Growing up with Brian Urlacher and Ray Lewis, I always thought the linebacker position was the quarterback of the defense. The linebacker has been through some changes on the field and even in the scouting room, but it doesn’t mean it’s been devalued. Rather, it’s a position that has developed to the times of today's NFL. Nowadays, you’re not looking for linebacker’s who can get to the quarterback or make that massive hit that will be on Youtube highlight reels for eternity. Instead, you’re looking for your linebacker to be the most athletic player on the field. They need the speed of a safety to cover sideline to sideline, possess the strength of an interior linemen, and the ability to collapse the pocket like an edge rusher. The linebacker is your most complete player on the defense and should be viewed as one of the most valued players on your team.

6, Interior Offensive Lineman.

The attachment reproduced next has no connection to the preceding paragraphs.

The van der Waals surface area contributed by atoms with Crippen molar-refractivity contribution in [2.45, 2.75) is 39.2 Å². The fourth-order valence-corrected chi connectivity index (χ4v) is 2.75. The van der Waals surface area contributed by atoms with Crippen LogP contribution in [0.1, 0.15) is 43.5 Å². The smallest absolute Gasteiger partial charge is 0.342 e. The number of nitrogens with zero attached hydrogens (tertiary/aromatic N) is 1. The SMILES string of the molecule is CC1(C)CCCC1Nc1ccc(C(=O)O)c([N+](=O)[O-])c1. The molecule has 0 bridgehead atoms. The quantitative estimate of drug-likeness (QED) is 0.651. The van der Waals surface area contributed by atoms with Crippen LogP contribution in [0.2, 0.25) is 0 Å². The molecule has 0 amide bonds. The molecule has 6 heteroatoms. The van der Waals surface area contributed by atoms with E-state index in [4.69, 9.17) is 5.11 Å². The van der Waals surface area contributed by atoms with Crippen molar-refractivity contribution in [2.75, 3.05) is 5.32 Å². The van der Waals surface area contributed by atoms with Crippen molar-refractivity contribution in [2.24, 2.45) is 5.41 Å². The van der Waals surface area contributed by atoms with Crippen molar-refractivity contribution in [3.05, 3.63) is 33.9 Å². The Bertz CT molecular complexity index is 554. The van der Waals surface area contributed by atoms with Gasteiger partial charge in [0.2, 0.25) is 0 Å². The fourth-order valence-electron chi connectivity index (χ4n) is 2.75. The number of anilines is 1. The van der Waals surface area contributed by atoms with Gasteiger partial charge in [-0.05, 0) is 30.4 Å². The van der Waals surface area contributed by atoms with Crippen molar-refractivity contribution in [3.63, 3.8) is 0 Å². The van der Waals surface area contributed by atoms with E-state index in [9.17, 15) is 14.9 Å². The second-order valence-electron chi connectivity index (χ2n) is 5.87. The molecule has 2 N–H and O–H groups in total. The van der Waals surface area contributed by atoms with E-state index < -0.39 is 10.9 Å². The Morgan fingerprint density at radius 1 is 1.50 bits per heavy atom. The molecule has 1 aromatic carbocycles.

If you don’t think guards are valuable, go ask the Colts and the Cowboys how they feel about Quenton Nelson and Zach Martin. Guards are being valued more and more every year because of the rise in defensive tackles that can stop the run and rush the passer. While tackles are expected to protect the quarterback, guards are expected to protect the quarterback and ignite the running game for the offense. Getting the guard position right can change the outlook of your offensive line and change the game plan of your offense every week.

7, Interior Defensive Lineman

Defensive tackle is a position that always goes unnoticed when the average fan is watching a football game. Generally speaking, defensive tackles are looked at as run stuffers or players who clog up holes, making it easier for the linebacker to come up and end the play. As the years go, they’re getting faster and more athletic, and you're going to see more defensive tackles getting to the quarterback more instead of just stopping the run at the line of scrimmage

8, Safety.

The elite offenses attack the middle of the field, and to be a good defense you need to be strong up the middle. Defenses need that player playing center field with great ball skills, a dependable tackler, and someone with some of the best instincts on the field. #8 might seem like a downgrade, but safety is an important position teams need to get right.